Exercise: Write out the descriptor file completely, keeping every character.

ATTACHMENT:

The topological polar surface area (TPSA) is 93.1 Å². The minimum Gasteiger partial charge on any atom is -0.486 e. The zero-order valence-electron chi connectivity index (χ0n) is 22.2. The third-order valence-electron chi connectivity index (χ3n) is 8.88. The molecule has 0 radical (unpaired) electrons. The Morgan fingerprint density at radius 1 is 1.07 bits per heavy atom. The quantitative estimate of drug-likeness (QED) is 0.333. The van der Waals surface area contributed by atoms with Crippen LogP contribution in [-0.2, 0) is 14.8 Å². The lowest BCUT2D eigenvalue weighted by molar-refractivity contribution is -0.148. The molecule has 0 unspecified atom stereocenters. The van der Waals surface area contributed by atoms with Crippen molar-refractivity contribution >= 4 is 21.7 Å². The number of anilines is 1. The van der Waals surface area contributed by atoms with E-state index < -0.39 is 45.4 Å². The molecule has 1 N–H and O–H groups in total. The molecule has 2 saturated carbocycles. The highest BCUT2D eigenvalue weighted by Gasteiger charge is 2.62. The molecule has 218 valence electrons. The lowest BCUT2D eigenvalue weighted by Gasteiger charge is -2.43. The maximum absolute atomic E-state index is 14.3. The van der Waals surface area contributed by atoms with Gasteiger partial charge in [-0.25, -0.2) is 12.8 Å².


The topological polar surface area (TPSA) is 93.1 Å². The minimum Gasteiger partial charge on any atom is -0.486 e. The zero-order valence-electron chi connectivity index (χ0n) is 22.2. The third-order valence-electron chi connectivity index (χ3n) is 8.88. The molecule has 0 radical (unpaired) electrons. The Morgan fingerprint density at radius 1 is 1.07 bits per heavy atom. The quantitative estimate of drug-likeness (QED) is 0.333. The van der Waals surface area contributed by atoms with Crippen LogP contribution in [-0.2, 0) is 14.8 Å². The lowest BCUT2D eigenvalue weighted by molar-refractivity contribution is -0.148. The molecule has 0 unspecified atom stereocenters. The van der Waals surface area contributed by atoms with Crippen molar-refractivity contribution >= 4 is 21.7 Å². The number of anilines is 1. The van der Waals surface area contributed by atoms with E-state index < -0.39 is 45.4 Å². The molecule has 1 N–H and O–H groups in total. The molecule has 2 saturated carbocycles. The highest BCUT2D eigenvalue weighted by Gasteiger charge is 2.62. The molecule has 218 valence electrons. The lowest BCUT2D eigenvalue weighted by Gasteiger charge is -2.43. The maximum absolute atomic E-state index is 14.3. The van der Waals surface area contributed by atoms with Gasteiger partial charge in [-0.25, -0.2) is 12.8 Å².